Die FOSSGIS 2017 in Passau war grandios. Ich bin sooo froh, dass ich mich auf den weiten Weg gemacht hatte. Die Liste von Vortragsaufzeichnungen, die ich selbst noch anschauen will, ist lang… Ausprobieren muss ich unbedingt (mal wieder) ein aktuelles GRASS GIS, GVSIG CE (das Poster hat Lust gemacht), osmium, die ganzen Vector Tiles Tools uvm.

Selbst gewagt habe ich einen Lightning Talk über Interaktive Visualisierung von Geodaten in Jupyter Notebooks (Youtube) sowie einen Vortrag zu meinem Projekt GeoPackages der freien Hamburger Geodaten (Youtube) anzufertigen.

Der LT kam so extrem gut an, dass ich nächstes Mal wohl um einen richtigen Vortrag oder auch Workshop kaum herum komme. :o)

Für den Geopackage-Vortrag hatte ich leider die Daten und Skripte zuhause gelassen und musste daher etwas improvisieren… Trotzdem war kam auch er gut an und ich habe großartigen Input bekommen, z.B. dass es ein tolles neues QGIS-Plugin für GML Application Schema Gedöns gibt und einen GMLAS-Treiber in GDAL. Danke!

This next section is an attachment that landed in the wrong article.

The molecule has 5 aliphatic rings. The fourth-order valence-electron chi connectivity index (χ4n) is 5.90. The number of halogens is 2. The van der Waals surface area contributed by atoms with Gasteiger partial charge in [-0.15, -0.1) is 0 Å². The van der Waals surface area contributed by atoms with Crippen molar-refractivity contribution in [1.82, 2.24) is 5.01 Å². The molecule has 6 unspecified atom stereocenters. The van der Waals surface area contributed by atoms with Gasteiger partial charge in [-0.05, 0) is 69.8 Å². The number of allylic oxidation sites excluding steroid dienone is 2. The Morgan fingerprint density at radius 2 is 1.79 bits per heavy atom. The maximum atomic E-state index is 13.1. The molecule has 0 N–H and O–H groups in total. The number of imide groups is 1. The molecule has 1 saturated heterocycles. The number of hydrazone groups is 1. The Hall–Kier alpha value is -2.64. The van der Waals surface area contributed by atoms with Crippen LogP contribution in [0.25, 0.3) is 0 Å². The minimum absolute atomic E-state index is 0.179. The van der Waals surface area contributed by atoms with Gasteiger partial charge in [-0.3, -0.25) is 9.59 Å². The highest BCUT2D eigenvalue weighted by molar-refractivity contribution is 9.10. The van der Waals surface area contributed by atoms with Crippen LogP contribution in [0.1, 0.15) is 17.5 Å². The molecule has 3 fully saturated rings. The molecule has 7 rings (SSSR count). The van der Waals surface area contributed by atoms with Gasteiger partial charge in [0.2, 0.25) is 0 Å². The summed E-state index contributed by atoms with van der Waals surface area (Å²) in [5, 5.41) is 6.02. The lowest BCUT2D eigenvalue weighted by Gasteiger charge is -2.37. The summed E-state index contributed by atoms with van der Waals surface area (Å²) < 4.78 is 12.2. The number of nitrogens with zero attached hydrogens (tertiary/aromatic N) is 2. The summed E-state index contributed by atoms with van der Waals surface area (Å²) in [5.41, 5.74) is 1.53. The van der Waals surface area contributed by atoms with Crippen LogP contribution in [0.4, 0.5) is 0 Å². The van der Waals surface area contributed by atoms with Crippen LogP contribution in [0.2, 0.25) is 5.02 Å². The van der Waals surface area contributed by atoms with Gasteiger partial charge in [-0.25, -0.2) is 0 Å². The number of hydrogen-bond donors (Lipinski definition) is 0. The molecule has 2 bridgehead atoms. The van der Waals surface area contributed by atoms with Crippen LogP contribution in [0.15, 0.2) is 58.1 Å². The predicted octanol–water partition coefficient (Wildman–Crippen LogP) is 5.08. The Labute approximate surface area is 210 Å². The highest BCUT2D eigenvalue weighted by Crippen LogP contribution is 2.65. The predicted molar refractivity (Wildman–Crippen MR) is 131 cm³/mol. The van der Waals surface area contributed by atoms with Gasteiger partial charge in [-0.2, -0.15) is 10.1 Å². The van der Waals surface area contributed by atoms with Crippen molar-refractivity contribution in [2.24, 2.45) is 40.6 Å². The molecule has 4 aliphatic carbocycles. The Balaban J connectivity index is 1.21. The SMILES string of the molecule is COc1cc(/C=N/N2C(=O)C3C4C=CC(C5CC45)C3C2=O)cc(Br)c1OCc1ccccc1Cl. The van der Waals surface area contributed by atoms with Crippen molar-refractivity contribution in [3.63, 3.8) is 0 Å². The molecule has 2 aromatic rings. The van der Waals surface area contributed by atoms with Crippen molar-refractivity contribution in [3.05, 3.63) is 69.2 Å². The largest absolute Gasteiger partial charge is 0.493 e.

Bei spontanen QGIS-Anwender- und Vereinstreff habe ich nachgefragt, wie es eigentlich mit QGIS an den Hochschulen aussieht und wie ich meinen Arbeitgeber vielleicht mal auf den Weg von Esri/IDRISI zu QGIS bringen kann. Da war ausser Claas Leiners Lehre in Kassel wenig bekannt. Vielleicht starte ich mal eine kleine Recherche, um etwas Einblick in die Landschaft zu bekommen. Wäre doch klasse, wenn sich mehr Unis von proprietärer Software entsagen mögen!

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What does it look like if you move all countries onto the same location?

2017-01-22 12:01